Épée is the heaviest, longest weapon and also has the biggest bell guard.

“Épée is the most realistic in terms of dueling,” said Bendes. “That’s because you can touch anywhere on their body. Everything is fair game… There are no rules, pretty much, as long as you’re not hitting people for no reason or verbally assaulting people.”

Foil is traditionally the orientation weapon for most new fencers and is a bit of a combination of épée and sabre. Like épée, foil swords have an electronically charged button on the tip that triggers a light when a fencer records a touch on the opponent’s target area.

The target area for foil bouts is solely the main torso and neck, which forces fencers to be creative.

“(Foil) is not as physical, but they do some really ridiculous acrobatic stuff, where they’ll touch each other behind their backs and through their legs,” said Bendes. “They think of really weird ways to get touches.”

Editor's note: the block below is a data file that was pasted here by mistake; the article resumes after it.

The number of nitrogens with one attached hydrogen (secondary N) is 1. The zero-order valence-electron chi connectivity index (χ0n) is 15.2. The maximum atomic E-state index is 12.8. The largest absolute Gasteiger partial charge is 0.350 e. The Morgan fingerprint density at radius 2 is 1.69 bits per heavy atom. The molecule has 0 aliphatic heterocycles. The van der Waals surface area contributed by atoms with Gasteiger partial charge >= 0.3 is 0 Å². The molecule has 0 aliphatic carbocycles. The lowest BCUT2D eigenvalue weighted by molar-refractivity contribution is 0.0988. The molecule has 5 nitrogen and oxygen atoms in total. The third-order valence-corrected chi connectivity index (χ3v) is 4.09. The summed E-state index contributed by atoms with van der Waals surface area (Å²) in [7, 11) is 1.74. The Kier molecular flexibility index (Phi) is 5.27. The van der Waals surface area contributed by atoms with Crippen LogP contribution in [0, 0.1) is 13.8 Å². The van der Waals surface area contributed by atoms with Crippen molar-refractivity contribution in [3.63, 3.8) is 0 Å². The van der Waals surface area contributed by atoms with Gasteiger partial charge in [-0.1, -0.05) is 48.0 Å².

Sabre is conventionally the most aggressive weapon.

While épée and foil must use the tip of the blade, a sabre may win a touch using the tip and the edge of the blade. With a larger target area, sabre bouts are the quickest of any weapon. A full five-touch bout would be lucky to last more than one minute.

“(Sabre) mimics cavaliers and cavalry charges where you’re just slashing at things,” said Bendes of his weapon of choice. “You’re not poking; you’re hitting people.”

Led by coach Dressell, the men’s team is on the rise coming off a 3-2 finish earlier in February at the Wayne State Duals, which included wins over Wayne State and Oakland.

While usually made up of walk-ons, the team recruited four students solely for fencing to lead the 2016 team: juniors Austin Carlisle and Aaron Dittel and freshmen Josh Blackburn and Algrid Szumlas.

Carlisle, Dittel and Blackburn have been fencing for Dressell since high school at Renaissance Fencing Club in Troy.

The RFC was founded by Dressell in 1996. He is still on the board and head sabre and épée coach there.

Led by Szumlas’ perfect 14-0 record, the foursome combined to go 47-5 in their bouts at the Wayne State Duals.

“It’s like a scorpion striking almost,” said Bendes, on watching Szumlas fence. “He’s one of the best fencers I’ve ever seen.”